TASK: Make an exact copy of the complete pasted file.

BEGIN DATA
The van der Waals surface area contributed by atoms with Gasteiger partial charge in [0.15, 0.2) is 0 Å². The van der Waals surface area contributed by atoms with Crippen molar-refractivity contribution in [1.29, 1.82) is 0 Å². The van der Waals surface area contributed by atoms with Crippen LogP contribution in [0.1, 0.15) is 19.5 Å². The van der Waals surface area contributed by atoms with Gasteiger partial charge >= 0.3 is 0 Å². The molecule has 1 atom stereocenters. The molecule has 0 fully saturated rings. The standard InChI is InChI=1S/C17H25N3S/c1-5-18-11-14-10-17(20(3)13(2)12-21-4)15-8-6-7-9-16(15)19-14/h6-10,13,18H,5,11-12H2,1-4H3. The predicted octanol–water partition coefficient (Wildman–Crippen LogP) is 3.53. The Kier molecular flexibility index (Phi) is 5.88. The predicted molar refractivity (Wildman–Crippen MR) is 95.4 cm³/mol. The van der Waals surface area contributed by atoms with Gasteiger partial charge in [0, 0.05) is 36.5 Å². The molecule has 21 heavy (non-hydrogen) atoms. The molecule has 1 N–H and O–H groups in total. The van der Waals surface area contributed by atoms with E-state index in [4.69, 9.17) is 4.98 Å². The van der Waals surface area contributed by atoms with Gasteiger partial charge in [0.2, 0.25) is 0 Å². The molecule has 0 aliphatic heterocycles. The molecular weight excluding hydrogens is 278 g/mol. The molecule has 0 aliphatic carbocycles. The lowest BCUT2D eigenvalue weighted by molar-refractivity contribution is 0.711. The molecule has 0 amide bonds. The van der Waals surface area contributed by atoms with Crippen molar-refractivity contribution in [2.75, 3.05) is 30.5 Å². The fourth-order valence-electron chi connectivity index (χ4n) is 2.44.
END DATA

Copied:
The van der Waals surface area contributed by atoms with Gasteiger partial charge in [0.15, 0.2) is 0 Å². The van der Waals surface area contributed by atoms with Crippen molar-refractivity contribution in [1.29, 1.82) is 0 Å². The van der Waals surface area contributed by atoms with Crippen LogP contribution in [0.1, 0.15) is 19.5 Å². The van der Waals surface area contributed by atoms with Gasteiger partial charge >= 0.3 is 0 Å². The molecule has 1 atom stereocenters. The molecule has 0 fully saturated rings. The standard InChI is InChI=1S/C17H25N3S/c1-5-18-11-14-10-17(20(3)13(2)12-21-4)15-8-6-7-9-16(15)19-14/h6-10,13,18H,5,11-12H2,1-4H3. The predicted octanol–water partition coefficient (Wildman–Crippen LogP) is 3.53. The Kier molecular flexibility index (Phi) is 5.88. The predicted molar refractivity (Wildman–Crippen MR) is 95.4 cm³/mol. The van der Waals surface area contributed by atoms with Gasteiger partial charge in [0, 0.05) is 36.5 Å². The molecule has 21 heavy (non-hydrogen) atoms. The molecule has 1 N–H and O–H groups in total. The van der Waals surface area contributed by atoms with E-state index in [4.69, 9.17) is 4.98 Å². The van der Waals surface area contributed by atoms with Gasteiger partial charge in [0.2, 0.25) is 0 Å². The molecule has 0 aliphatic heterocycles. The molecular weight excluding hydrogens is 278 g/mol. The molecule has 0 aliphatic carbocycles. The lowest BCUT2D eigenvalue weighted by molar-refractivity contribution is 0.711. The molecule has 0 amide bonds. The van der Waals surface area contributed by atoms with Crippen molar-refractivity contribution in [2.75, 3.05) is 30.5 Å². The fourth-order valence-electron chi connectivity index (χ4n) is 2.44.